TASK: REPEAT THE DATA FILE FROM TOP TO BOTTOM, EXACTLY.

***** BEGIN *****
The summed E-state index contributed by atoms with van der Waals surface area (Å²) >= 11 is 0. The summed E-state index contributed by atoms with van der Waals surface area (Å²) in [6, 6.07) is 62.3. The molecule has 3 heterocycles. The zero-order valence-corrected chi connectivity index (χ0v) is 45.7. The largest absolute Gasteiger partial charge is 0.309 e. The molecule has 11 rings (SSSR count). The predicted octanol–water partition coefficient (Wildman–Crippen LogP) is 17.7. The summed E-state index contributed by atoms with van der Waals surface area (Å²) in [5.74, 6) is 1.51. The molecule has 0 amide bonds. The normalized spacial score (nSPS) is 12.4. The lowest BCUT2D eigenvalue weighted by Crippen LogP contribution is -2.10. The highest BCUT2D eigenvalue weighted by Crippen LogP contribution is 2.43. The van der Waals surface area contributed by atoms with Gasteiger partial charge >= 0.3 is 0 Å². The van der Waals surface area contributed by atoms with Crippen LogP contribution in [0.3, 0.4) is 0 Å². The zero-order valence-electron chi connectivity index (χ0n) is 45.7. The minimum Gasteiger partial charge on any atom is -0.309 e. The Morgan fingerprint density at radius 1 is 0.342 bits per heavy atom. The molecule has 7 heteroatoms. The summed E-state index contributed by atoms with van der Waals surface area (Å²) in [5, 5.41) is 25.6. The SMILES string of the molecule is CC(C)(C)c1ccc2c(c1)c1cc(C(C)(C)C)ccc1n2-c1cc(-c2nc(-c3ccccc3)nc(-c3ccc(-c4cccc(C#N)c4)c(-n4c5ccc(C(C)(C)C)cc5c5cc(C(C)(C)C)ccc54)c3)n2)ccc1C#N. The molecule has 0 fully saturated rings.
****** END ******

The summed E-state index contributed by atoms with van der Waals surface area (Å²) >= 11 is 0. The summed E-state index contributed by atoms with van der Waals surface area (Å²) in [6, 6.07) is 62.3. The molecule has 3 heterocycles. The zero-order valence-corrected chi connectivity index (χ0v) is 45.7. The largest absolute Gasteiger partial charge is 0.309 e. The molecule has 11 rings (SSSR count). The predicted octanol–water partition coefficient (Wildman–Crippen LogP) is 17.7. The summed E-state index contributed by atoms with van der Waals surface area (Å²) in [5.74, 6) is 1.51. The molecule has 0 amide bonds. The normalized spacial score (nSPS) is 12.4. The lowest BCUT2D eigenvalue weighted by Crippen LogP contribution is -2.10. The highest BCUT2D eigenvalue weighted by Crippen LogP contribution is 2.43. The van der Waals surface area contributed by atoms with Gasteiger partial charge >= 0.3 is 0 Å². The van der Waals surface area contributed by atoms with Crippen LogP contribution in [0.3, 0.4) is 0 Å². The zero-order valence-electron chi connectivity index (χ0n) is 45.7. The minimum Gasteiger partial charge on any atom is -0.309 e. The Morgan fingerprint density at radius 1 is 0.342 bits per heavy atom. The molecule has 7 heteroatoms. The summed E-state index contributed by atoms with van der Waals surface area (Å²) in [5, 5.41) is 25.6. The SMILES string of the molecule is CC(C)(C)c1ccc2c(c1)c1cc(C(C)(C)C)ccc1n2-c1cc(-c2nc(-c3ccccc3)nc(-c3ccc(-c4cccc(C#N)c4)c(-n4c5ccc(C(C)(C)C)cc5c5cc(C(C)(C)C)ccc54)c3)n2)ccc1C#N. The molecule has 0 fully saturated rings.